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Woodland Boreal Caribou Range Plans – The Why, What and When
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 Export to Your Calendar 2018-05-29
When: May 29-2018
8:00-12:00 pm
Where: Map this event »
Hotel Arts
119 12th Avenue SW
Calgary, Alberta  T2R 0G8
Contact: Jill Sugars
403-269-1755 ext 300

Online registration is available until: 2018-05-29
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Woodland Boreal Caribou Range Plans – The Why, What and When.

Presented by: CHOA Environmental Committee



In 2003, the Boreal population of the Woodland Caribou was listed as a threatened species in Canada under the newly adopted Species at Risk Act (SARA). A recovery strategy was subsequently developed and posted by Environment Canada in October 2012 with the main goal to achieve self-sustaining local populations to the extent possible. Boreal caribou require large range areas with continuous tracts of undisturbed habitat. Their preferred habitat contains forest with abundant lichen as primary food source. The boreal caribou populations are experiencing stress due to habitat disturbance and predation, both natural and human induced.

There are 51 boreal caribou ranges in seven provinces and two territories, covering areas from the north east corner of Yukon to Labrador and south to Lake Superior. The ranges vary in size and degree of threat to the likelihood of self-sustaining a population. Northeast Alberta contains 5 caribou ranges that overlap with the oilsands resource region.

In the 2012 Recovery Strategy, range plans were prescribed as a tool to outline how land and/or resource activities will be managed to protect critical habitat. Each respective jurisdiction was given 3-5 years to complete such plans. The July 2017 Government of Canada’s proposed Action Plan emphasized that the recovery of the species requires “unprecedented commitment, collaboration and cooperation among the various groups involved in boreal caribou conservation.” Specifically, the Action Plan outlines the recovery measures that the Government of Canada is taking or will take to help achieve recovery for boreal caribou, including in three key areas: 1) Science to support recovery, including the creation of the National Boreal Caribou Knowledge Consortium to enable governments, Indigenous peoples, and stakeholders to regularly share information and lessons learned; 2) Recovery and protection activities, including section 11 agreements with provinces and territories and other interested parties as well as action on federal lands; and 3) Reporting on progress.”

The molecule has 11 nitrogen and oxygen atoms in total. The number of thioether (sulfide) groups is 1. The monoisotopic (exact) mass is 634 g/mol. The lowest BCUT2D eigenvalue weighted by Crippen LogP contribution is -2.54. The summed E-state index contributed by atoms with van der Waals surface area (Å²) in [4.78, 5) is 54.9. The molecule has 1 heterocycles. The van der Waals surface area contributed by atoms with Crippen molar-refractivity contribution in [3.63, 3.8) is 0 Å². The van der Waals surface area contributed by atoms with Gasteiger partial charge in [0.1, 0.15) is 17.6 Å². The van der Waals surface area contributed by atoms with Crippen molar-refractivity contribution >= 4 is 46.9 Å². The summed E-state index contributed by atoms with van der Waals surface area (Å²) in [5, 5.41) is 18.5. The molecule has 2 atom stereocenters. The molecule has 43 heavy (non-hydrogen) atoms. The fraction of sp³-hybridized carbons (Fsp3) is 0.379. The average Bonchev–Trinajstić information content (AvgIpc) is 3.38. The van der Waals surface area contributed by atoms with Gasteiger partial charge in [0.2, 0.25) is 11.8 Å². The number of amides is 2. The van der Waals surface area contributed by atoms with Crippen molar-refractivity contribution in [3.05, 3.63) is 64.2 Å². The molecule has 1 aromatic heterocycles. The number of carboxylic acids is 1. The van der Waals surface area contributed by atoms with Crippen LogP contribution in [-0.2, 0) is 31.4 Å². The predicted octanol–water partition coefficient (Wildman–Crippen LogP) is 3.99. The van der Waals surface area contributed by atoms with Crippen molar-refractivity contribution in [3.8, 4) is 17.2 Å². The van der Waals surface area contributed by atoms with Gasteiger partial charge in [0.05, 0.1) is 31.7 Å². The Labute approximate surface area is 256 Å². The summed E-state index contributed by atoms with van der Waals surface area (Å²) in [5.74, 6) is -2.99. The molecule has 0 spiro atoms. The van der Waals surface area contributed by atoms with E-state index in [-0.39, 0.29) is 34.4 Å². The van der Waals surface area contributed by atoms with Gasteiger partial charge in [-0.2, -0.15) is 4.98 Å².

As the action plans and range plans impact resource development (forestry, mining, oil and gas, aggregates), recreation use, municipalities and indigenous communities, multi-stakeholder engagement is important in the development of range plans and implementation. 


Purpose of CHOA session

Policy on caribou recovery will have significant impact on the oil and gas sector that operate in and around caribou ranges. Governments, along with numerous stakeholders, have conducted studies, taken action on habitat restoration and progressed plans to implement further recovery mechanisms in pursuit of boreal caribou self-sustaining populations. Understanding of the concerns regarding boreal caribou populations and the resulting implications for the industry is not broadly known. The CHOA provides technical and educational programs to its members and the general public on topics relevant to the industry. The purpose of the half-day session is to provide a general understanding on the issue to attendees and an opportunity to hear directly from a cross section of stakeholders.


They will have speakers from COSIA, Imperial, Devon, MEG and a representative from the office of the provincial Minister of Environment


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